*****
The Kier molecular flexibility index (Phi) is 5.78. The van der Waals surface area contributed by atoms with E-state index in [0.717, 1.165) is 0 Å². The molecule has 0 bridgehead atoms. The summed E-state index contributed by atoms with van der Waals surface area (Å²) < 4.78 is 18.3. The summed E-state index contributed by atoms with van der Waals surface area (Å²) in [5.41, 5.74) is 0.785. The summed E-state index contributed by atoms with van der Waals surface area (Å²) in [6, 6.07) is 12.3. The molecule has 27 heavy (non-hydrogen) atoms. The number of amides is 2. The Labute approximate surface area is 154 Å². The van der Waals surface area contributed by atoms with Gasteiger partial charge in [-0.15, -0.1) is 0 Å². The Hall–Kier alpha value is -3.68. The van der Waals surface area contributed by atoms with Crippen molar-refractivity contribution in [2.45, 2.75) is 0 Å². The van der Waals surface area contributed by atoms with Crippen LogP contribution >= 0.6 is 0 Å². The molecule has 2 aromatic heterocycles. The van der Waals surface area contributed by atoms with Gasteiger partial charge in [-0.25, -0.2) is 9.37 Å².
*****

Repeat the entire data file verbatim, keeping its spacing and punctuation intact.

The Kier molecular flexibility index (Phi) is 5.78. The van der Waals surface area contributed by atoms with E-state index in [0.717, 1.165) is 0 Å². The molecule has 0 bridgehead atoms. The summed E-state index contributed by atoms with van der Waals surface area (Å²) < 4.78 is 18.3. The summed E-state index contributed by atoms with van der Waals surface area (Å²) in [5.41, 5.74) is 0.785. The summed E-state index contributed by atoms with van der Waals surface area (Å²) in [6, 6.07) is 12.3. The molecule has 27 heavy (non-hydrogen) atoms. The number of amides is 2. The Labute approximate surface area is 154 Å². The van der Waals surface area contributed by atoms with Gasteiger partial charge in [-0.15, -0.1) is 0 Å². The Hall–Kier alpha value is -3.68. The van der Waals surface area contributed by atoms with Crippen molar-refractivity contribution in [2.45, 2.75) is 0 Å². The van der Waals surface area contributed by atoms with Crippen LogP contribution >= 0.6 is 0 Å². The molecule has 2 aromatic heterocycles. The van der Waals surface area contributed by atoms with Gasteiger partial charge in [-0.25, -0.2) is 9.37 Å².